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But for all that, the poor chiguires would not be certain of safety; for even in the water they might encounter another enemy, equally formidable and cruel, in the gigantic jacare the crocodile of the Amazonian waters.
At three o'clock in the afternoon we doubled the upper end of the island, and then crossed towards the mouth of the Teffe by a broad transverse channel running between Baria and another island called Quanaru. There is a small sand- bank at the north-westerly point of Baria, called Jacare; we stayed here to dine and afterwards fished with the net.
The river, which up stream will show a flood mark of twelve feet, here seldom rises above five, and further down three and four; consequently piles are not required, and the swiftness of the current keeps off the jacare. Formerly there were fourteen establishments, which licit trade in palm oil and ground-nuts, instead of men, women, and children, have reduced to ten.
They formed a beautiful sight as they flew up and wheeled about at a great height in the air. We obtained only one specimen. Before returning to Aveyros, we paid another visit to the Jacare inlet leading to Captain Antonio's cattle farm, for the sake of securing further specimens of the many rare and handsome insects found there landing at the port of one of the settlers.
A fine rain was still falling, and we had capital sport in three hauls taking more fish than our canoe would conveniently hold. On our way from Jacare to the mouth of the Teffe we had a little adventure with a black tiger or jaguar. We were paddling rapidly past a long beach of dried mud, when the Indians became suddenly excited, shouting "Ecui Jauarete; Jauaripixuna!"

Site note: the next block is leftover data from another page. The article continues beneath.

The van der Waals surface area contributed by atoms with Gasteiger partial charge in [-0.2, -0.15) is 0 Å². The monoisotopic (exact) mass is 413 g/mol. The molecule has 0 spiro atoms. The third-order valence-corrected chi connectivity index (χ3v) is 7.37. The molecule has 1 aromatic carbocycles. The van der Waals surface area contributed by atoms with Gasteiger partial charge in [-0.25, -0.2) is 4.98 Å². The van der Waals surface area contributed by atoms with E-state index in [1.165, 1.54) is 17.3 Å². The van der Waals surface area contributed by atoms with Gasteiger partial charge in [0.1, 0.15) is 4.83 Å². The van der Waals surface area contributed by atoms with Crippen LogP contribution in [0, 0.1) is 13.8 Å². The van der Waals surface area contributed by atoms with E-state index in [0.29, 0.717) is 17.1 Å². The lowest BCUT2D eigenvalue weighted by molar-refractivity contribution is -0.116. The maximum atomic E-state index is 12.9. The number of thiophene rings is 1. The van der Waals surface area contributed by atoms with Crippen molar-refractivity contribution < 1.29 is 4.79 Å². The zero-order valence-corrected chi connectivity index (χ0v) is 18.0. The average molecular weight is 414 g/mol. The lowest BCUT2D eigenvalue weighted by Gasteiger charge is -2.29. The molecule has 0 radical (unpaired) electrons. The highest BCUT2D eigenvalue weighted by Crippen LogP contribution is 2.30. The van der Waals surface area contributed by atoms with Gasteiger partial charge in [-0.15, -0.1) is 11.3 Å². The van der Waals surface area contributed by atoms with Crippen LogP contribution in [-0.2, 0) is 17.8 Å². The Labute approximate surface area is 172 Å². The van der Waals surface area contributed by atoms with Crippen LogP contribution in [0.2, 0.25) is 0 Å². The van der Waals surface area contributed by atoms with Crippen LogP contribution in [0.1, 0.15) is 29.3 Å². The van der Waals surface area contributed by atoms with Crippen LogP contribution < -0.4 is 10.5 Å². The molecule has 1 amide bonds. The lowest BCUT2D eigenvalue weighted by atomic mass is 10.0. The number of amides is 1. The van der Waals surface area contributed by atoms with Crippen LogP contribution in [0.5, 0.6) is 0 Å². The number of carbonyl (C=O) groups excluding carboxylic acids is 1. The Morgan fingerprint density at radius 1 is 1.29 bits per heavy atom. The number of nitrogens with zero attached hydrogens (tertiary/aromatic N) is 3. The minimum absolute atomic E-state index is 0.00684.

We had gone on for some distance, when he exclaimed, "Jacare tinga!" I called True close to me, knowing that the words meant alligator. Duppo crept cautiously on. Every moment we expected to come up with the monster, though on dry ground we knew we had little cause to fear it. "What is that?" exclaimed John, and he fired his rifle at a creature which went bounding through the forest.
I was surprised at the great variety of species; the prevailing kind was a species of Loricaria, a foot in length, and wholly encased in bony armour. It abounds at certain seasons in shallow water. The flesh is dry, but very palatable. They brought also a small alligator, which they called Jacare curua, and said it was a kind found only in shallow creeks.
The island of Capitari and another group of islets succeeding it, called Jacare, on the opposite side, helped also to contract at this point the breadth of the river, which was now not more than about three miles. The little cuberta almost flew along this coast, there being no perceptible current, past extensive swamps, margined with thick floating grasses.